Fill a pastry bag fitted with a 1/3 to 1/2-inch wide plain tip (I like Ateco #806 or 807) with half of the batter. (When your bag is too full, the pressure causes the batter to rush out in a way that’s difficult to control, making for sloppy macarons.) Pipe tiny blobs of batter onto the 4 corners and center of 2 baking sheets, then line baking sheets with parchment paper OR line with silicone mats. Pipe small rounds (slightly larger than 1 inch wide) straight down and about 1 inch apart onto the baking sheets. Pick up each sheet with both hands and slam it firmly straight downward on the counter 2 to 3 times. This will to force out any large air bubbles. Immediately pop any bubbles that rise up but don't break with a toothpick. Do NOT do this once a few minutes have passed because you'll mess up the shell that's forming.

Preheat the oven to 285 to 300 degrees F. Let the macarons sit out for 25 to 90 minutes to harden their shells a bit (to prevent tops from cracking during baking). Test if they're ready by touching the top and side of one shell lightly. It should feel dry and not stick to your finger at all. Bake one pan at a time for 15 to 25 minutes, depending on the size of the macarons. After the first 10 minutes of baking, rotate the pan and place a large piece of foil loosely over the macarons to prevent browning (If I’m baking on 2 stacked pans, I also remove the bottom pan at this point to make sure the macarons will be completely cooked on the bottom and not sticky). Let cool completely before trying to move the shells.

Once cool, remove the shells from the silicone mat or parchment and flip them over. If you have trouble removing them, freeze the macarons for about 10 minutes, then quickly peel them off before they have a chance to warm up and get sticky again.

Fill the shells (spooning or piping) with 1 1/2 to 2 teaspoons of filling and top with a similarly-sized top shell. For the best flavor and texture, store in the refrigerator for at least 24 hours before eating (see notes above for detailed explanation) but they are best if eaten within 6 days. Bring to room temperature before eating.

Pumpkin Cream Cheese Filling
1/2 cup powdered sugar, sifted
1/2 cup unsalted butter, room temperature
1/4 cup cream cheese, cool room temperature
1/4 tsp ground cinnamon
1/8 tsp ground ginger
Pinch of ground cloves
3 Tbsp canned pumpkin puree [fresh is fine if not too liquid]

Sift powdered sugar into a small bowl. In a larger mixing bowl, cream the butter, powdered sugar, and spices until thoroughly blended and fluffy. Add the cream cheese, a tablespoon at a time, beating after each addition (just enough to work it in until it’s smooth). Finally add in pumpkin puree and mix on medium-low speed just until the pumpkin has been fully incorporated.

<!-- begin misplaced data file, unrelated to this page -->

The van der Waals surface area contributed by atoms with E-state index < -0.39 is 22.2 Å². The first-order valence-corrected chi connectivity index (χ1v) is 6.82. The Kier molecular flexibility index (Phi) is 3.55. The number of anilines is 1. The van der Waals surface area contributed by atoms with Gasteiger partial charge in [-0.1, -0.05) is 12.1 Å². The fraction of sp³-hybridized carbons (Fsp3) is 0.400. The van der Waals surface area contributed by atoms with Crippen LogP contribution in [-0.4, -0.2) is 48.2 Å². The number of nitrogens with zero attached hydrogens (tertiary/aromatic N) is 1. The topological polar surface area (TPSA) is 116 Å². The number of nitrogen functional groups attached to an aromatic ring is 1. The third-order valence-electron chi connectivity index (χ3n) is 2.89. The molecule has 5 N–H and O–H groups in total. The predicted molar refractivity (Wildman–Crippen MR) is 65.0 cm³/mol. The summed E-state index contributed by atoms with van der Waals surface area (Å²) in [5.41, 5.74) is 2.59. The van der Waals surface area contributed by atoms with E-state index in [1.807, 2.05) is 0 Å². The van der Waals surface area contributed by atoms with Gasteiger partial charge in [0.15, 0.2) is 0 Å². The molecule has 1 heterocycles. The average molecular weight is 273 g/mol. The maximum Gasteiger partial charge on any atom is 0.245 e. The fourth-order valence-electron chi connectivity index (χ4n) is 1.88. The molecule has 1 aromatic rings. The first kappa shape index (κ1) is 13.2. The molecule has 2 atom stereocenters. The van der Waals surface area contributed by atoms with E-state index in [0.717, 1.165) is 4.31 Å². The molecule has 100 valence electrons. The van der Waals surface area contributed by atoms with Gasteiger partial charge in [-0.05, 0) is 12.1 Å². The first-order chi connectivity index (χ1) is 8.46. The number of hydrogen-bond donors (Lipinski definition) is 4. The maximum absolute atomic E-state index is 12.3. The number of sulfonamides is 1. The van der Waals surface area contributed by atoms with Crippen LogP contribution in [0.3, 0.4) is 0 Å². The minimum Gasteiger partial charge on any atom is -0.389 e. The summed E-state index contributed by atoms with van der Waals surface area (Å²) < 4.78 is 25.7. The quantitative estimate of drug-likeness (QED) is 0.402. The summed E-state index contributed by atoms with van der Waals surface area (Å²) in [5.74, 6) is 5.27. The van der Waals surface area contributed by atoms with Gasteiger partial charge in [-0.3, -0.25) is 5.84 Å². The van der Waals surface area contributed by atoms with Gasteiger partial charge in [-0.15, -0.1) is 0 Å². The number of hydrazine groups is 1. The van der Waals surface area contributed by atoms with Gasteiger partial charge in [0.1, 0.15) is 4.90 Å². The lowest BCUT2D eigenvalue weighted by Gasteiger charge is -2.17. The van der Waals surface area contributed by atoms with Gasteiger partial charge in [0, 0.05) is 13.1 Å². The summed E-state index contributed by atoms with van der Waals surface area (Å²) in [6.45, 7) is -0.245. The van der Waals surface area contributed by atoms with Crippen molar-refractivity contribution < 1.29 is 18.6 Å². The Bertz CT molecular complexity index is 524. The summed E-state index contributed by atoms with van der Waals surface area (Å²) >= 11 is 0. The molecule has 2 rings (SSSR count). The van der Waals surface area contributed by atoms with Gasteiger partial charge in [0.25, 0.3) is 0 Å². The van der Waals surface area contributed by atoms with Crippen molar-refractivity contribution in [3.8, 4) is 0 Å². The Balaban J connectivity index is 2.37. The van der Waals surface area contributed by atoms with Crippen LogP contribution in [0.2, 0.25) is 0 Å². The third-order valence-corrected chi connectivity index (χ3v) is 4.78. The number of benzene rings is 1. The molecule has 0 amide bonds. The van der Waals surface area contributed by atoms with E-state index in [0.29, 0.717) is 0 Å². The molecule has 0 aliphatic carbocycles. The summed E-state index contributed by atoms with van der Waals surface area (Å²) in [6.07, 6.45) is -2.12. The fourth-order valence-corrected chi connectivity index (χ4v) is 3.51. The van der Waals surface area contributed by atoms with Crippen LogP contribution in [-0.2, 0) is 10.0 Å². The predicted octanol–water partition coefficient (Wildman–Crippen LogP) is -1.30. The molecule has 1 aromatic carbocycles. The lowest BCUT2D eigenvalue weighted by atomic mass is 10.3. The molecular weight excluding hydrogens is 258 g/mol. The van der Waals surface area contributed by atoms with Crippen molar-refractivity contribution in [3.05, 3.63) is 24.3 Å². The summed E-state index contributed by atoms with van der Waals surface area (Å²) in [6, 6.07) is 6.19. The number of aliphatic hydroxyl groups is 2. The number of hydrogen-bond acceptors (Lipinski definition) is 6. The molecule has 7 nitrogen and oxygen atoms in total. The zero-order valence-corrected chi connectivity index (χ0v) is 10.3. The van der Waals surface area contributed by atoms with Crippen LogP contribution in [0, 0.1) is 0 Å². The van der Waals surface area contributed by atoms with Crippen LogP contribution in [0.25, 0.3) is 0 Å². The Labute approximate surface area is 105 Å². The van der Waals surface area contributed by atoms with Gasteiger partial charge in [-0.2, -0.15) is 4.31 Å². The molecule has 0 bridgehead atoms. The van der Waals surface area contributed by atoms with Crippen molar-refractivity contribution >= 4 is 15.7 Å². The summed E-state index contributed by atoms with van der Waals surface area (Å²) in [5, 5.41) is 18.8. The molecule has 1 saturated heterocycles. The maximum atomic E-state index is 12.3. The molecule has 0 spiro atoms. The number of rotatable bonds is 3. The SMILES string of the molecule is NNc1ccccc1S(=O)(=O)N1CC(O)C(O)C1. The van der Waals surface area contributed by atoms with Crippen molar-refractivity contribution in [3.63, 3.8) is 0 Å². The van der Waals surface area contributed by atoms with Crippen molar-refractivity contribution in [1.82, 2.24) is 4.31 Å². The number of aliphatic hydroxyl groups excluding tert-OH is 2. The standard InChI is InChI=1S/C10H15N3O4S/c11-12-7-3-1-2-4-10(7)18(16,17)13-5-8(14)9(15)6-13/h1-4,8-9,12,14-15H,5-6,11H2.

Tree Nut Free Macaron Series:
1. Mocharons, Chocolate-Coffee Macarons with White Chocolate Ganache by The Daily Palette.
2. Pumpkin Seed and Matcha Macarons with Coconut, Dark Chocolate Ganache by Brave Tart.
3. Cocoa nib Macarons with peanut butter ganache by eat.live.travel.write.
4. French Fridays: Peanut Macarons with Cacao Nibs by The daily Palette.
5. Black Sesame Macarons with Cherry Chocolate Ganache by Passionate about Baking.
6. Sunflower Seed Macarons with Black Truffle Salted White Chocolate Ganache by The Pleasure Monger.
7. Nut-Free Sunflower Seed Macarons with Pumpkin Cream Cheese Filling by 6 Bittersweets.

15 comments :

  1. They are lovely - I particularly appreciate that you - even YOU! - didn't get it right the first time. Macarons the classic way are hard enough, these nut free guys are even more difficult. You succeeded wonderfully :)

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  2. A great challenge! Those macarons look fantastic. Lovely guest post.

    Cheers,

    Rosa

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  3. Love that box stacked with Macs! Macarons look grogginess and hats off to you both, X and S for taking such a difficult baking task at hand.
    After my feet less Macs at the first attempt these have become a forbidden fruits for me..wish somebody can get feet for me :)

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  4. Xialou has been on a macaron roll lately! I'm in love with all her creative combinations.

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  5. What an awesome guest post! I love the pumpkin filling in these delectable cookies,

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  6. Beautiful recipe!! SO inspired. These macarons look divine.
    Heidi xo

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  7. Thanks so much for this opportunity, Shulie! It was my honor to be part of this series and I'm so glad we "met" through Twitter and our blogs. Cannot wait to meet you in person =D.

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  8. WHat a very unique combination! What's in the photo background? Is that cider vinegar? or something else? Xiaolu, your directions are always very detailed and perfect. Nice to meet you, Shulie!

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  9. fabulous! I love this one! Awesome job girl!

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  10. they look fabulous! love sunflower + pumpkin combo! and i think xiaolu has more than beginner's luck. macarons are her one of her many expertise!

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  11. They look awesome and I love the coconut in it! Great guest post!

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  12. I want to eat that whole box. It's calling my name! I cannot wait to try making them!

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  13. coconut and sunflower, what a great combo and the macarons are so pretty.
    Nice to meet you Xiaolu, love the way you explain the directions and your photos are beautiful.